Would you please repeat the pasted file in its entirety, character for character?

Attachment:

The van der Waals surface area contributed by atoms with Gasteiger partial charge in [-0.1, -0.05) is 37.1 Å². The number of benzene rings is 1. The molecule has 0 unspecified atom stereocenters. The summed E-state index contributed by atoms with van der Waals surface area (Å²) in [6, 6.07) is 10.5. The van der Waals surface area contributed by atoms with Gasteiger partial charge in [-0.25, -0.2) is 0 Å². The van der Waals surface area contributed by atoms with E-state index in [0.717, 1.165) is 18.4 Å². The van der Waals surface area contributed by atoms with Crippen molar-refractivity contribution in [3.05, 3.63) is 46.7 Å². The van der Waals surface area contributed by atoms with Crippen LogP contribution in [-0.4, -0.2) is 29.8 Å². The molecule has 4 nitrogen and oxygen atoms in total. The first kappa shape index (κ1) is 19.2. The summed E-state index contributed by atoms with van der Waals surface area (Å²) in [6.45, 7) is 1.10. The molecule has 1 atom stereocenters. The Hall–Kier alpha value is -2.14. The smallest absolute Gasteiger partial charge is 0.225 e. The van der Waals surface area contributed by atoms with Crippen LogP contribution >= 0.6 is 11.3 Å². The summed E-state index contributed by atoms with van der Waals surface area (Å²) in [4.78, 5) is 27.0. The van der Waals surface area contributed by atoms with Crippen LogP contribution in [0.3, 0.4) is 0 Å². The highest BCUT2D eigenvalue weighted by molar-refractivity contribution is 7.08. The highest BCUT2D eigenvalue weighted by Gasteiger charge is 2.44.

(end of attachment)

The van der Waals surface area contributed by atoms with Gasteiger partial charge in [-0.1, -0.05) is 37.1 Å². The number of benzene rings is 1. The molecule has 0 unspecified atom stereocenters. The summed E-state index contributed by atoms with van der Waals surface area (Å²) in [6, 6.07) is 10.5. The van der Waals surface area contributed by atoms with Gasteiger partial charge in [-0.25, -0.2) is 0 Å². The van der Waals surface area contributed by atoms with E-state index in [0.717, 1.165) is 18.4 Å². The van der Waals surface area contributed by atoms with Crippen molar-refractivity contribution in [3.05, 3.63) is 46.7 Å². The van der Waals surface area contributed by atoms with Crippen LogP contribution in [-0.4, -0.2) is 29.8 Å². The molecule has 4 nitrogen and oxygen atoms in total. The first kappa shape index (κ1) is 19.2. The summed E-state index contributed by atoms with van der Waals surface area (Å²) in [6.45, 7) is 1.10. The molecule has 1 atom stereocenters. The Hall–Kier alpha value is -2.14. The smallest absolute Gasteiger partial charge is 0.225 e. The van der Waals surface area contributed by atoms with Crippen LogP contribution >= 0.6 is 11.3 Å². The summed E-state index contributed by atoms with van der Waals surface area (Å²) in [4.78, 5) is 27.0. The van der Waals surface area contributed by atoms with Crippen LogP contribution in [0.3, 0.4) is 0 Å². The highest BCUT2D eigenvalue weighted by molar-refractivity contribution is 7.08. The highest BCUT2D eigenvalue weighted by Gasteiger charge is 2.44.